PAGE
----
We are blessed when our awareness leads to do what is needed to make goodness prevail in us and our surroundings. This is the real tikkun as the applied proper judgment we need to correct our wrong doings and the negative effects of our actions. Thus we understand king David when he asked for a judgment (lit. righteousness) coherent with justice followed by the righteous of heart (Psalms 94:15), who pursue goodness as the reason and finality of life.

“And Moses saw all the work, and behold, they had done it as the Lord had commanded, such had they done it. And Moses blessed them.” (Exodus 39:43)

Thus we build the permanent bond and connection with our Creator to partner with Him in making life and the world a harmonic functional unity, in which the multidimensional diversity of human consciousness may manifest its powerful creative potentials under the inspiration and guidance of goodness for the sake of it.

This is the encompassing principle of the Tabernacle as the transforming and rectifying means to leave behind the vanity and futility of ego’s materialistic fantasies and illusions and embrace the transcendence of love’s ways and attributes as our common bond with God’s love. Again the psalmist summarized it in one single verse.

“Turn from evil and do goodness, seek peace and pursue it.” (Psalms 34:14)

The first part of the verse is the encompassing principle we mentioned above, for through the Tabernacle the Creator assists us to transmute evil into goodness. Yet, we have to translate what this means in practical terms regarding the tikkun we referred to. We first have to realize that exercising our free will requires a sizable amount of learning about the choices we have and their consequences, which turn life into an unavoidable learning process.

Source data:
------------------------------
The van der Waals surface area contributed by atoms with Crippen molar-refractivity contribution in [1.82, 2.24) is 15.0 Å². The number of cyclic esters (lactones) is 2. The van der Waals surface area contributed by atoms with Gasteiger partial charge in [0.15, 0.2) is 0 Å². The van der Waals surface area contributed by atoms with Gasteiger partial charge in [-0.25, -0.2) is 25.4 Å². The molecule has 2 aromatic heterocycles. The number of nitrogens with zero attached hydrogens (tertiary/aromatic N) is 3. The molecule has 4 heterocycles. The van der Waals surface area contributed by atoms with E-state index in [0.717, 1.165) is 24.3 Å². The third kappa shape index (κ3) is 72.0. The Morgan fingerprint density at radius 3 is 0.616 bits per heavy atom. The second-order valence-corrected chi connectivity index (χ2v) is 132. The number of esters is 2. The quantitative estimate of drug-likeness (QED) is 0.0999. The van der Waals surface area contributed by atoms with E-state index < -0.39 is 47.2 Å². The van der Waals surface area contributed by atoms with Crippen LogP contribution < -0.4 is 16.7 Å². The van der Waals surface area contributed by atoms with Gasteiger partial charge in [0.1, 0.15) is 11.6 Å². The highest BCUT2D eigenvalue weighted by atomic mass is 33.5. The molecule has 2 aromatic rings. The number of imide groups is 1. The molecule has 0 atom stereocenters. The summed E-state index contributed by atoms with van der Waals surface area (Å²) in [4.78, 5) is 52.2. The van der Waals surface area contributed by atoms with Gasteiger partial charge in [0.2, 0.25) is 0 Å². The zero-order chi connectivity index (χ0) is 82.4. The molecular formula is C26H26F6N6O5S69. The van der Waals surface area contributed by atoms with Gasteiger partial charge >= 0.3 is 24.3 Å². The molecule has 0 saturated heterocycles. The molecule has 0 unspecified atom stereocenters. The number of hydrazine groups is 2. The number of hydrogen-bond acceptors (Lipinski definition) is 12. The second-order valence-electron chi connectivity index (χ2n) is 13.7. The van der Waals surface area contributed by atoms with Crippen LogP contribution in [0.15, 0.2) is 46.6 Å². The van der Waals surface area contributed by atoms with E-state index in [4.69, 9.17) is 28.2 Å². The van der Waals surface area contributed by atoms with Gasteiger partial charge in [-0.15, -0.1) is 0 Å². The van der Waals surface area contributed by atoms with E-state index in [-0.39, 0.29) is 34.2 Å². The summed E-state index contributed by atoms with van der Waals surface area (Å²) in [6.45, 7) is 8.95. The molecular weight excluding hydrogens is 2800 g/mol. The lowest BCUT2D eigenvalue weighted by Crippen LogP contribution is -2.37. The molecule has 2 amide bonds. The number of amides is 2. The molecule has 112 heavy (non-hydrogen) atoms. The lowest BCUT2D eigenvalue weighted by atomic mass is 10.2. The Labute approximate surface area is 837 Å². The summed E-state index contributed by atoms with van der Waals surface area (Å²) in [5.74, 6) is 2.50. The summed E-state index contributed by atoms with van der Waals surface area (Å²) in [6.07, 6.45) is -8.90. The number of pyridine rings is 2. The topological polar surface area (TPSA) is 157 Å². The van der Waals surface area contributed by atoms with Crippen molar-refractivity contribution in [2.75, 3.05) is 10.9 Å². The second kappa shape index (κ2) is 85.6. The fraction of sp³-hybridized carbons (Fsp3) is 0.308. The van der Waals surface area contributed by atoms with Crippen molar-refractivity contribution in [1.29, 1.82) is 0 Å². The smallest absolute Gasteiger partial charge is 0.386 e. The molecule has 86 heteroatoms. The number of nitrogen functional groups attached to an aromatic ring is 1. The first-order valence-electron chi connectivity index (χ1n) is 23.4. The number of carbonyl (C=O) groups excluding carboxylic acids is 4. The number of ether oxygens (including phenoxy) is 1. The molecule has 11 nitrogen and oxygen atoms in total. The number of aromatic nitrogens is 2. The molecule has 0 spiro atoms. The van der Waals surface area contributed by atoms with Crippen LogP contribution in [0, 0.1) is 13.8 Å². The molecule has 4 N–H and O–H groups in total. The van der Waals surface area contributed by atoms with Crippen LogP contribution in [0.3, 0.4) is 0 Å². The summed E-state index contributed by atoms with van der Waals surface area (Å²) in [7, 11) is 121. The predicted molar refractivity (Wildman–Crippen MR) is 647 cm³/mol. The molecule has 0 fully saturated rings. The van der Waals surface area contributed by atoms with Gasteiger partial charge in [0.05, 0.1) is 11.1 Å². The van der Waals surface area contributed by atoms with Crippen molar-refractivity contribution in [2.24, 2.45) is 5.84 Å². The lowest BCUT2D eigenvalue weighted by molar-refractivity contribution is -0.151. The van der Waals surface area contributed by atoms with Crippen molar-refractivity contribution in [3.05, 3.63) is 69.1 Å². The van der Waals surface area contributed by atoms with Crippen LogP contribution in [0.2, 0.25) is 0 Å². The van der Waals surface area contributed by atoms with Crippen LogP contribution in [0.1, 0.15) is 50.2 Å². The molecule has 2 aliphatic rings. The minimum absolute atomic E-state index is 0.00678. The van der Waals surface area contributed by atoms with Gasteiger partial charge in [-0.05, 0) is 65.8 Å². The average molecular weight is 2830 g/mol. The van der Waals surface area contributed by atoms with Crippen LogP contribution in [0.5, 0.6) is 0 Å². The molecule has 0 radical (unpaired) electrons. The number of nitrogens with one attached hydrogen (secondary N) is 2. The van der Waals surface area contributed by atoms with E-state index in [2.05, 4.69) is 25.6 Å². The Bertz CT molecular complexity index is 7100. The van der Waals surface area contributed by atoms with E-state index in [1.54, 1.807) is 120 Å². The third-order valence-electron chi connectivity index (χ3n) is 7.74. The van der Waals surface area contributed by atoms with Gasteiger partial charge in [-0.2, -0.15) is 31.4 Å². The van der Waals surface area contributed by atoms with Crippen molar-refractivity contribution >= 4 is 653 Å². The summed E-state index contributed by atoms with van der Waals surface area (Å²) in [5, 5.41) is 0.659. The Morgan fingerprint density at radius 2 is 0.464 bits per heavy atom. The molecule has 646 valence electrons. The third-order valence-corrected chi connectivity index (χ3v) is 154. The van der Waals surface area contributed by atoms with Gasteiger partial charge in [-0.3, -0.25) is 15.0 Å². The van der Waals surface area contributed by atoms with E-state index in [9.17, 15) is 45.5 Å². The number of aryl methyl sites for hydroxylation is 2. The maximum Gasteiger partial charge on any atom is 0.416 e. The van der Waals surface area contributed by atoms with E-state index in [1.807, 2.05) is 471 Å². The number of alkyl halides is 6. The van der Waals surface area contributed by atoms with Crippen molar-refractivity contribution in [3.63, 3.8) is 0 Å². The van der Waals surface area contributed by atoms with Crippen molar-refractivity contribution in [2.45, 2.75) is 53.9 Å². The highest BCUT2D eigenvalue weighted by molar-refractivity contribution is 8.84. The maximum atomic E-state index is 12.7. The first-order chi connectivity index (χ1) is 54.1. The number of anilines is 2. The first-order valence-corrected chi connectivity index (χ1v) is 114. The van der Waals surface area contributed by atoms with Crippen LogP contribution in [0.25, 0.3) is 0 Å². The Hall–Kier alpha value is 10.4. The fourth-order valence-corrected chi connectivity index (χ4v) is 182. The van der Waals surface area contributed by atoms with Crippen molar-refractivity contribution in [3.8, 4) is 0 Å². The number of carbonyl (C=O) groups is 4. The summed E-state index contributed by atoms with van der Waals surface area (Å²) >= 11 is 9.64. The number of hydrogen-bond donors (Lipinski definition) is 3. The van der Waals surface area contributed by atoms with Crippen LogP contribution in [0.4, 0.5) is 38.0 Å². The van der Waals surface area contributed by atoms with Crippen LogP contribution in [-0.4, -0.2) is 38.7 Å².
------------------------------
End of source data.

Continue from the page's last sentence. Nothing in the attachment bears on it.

The better educated and learned usually have advantage over the rest, for those have a properly informed judgment that enables them to make the right choice. Interestingly, most of this learning is based on empirical evidence that brings us to fully assimilate that goodness is the choice to make, and that evil exists as the constant reference to choose goodness.

The second part of the verse is the expected consequence of the first sentence, which is pursuing the resulting comprising wholeness, completion and totality of goodness we call peace. We must make this pursuing constant since the moment we establish and experience our permanent bond with God, represented by the Tabernacle.

“On the first day of the first month you shall erect the tabernacle of the tent of meeting.” (Exodus 40:1)

From the beginning of every year we have to maintain the permanent awareness of our connection with God for the rest of the months and years of our lives, while we dwell in the material world. The fact that this occurs in the month of Nissan is not fortuitous, for this is the time of our freedom from slavery in Egypt.

Thus we realize that our freedom takes place when we end our captivity under the inferior traits and trends triggered by feelings and beliefs of lack. Again we become aware that goodness is our true freedom, for in goodness there is no lack but only wholeness, completion and totality, as the peace we all must pursue.

“(…) So Moses finished the work. Then the cloud covered the tent of meeting, and the glory of the Lord filled the tabernacle.” (40:33-34)

Our highest knowledge of God’s ways and attributes is indeed the ideal judgment we must acquire to enable all levels and aspects of consciousness to finish the work of making goodness our common and eternal bond with the Creator, and let it walk with us all the days of our life.

“For the cloud of the Lord was upon the tabernacle by day, and there was fire therein by night in the sight of all the house of Israel, throughout all their journeys.” (40:38)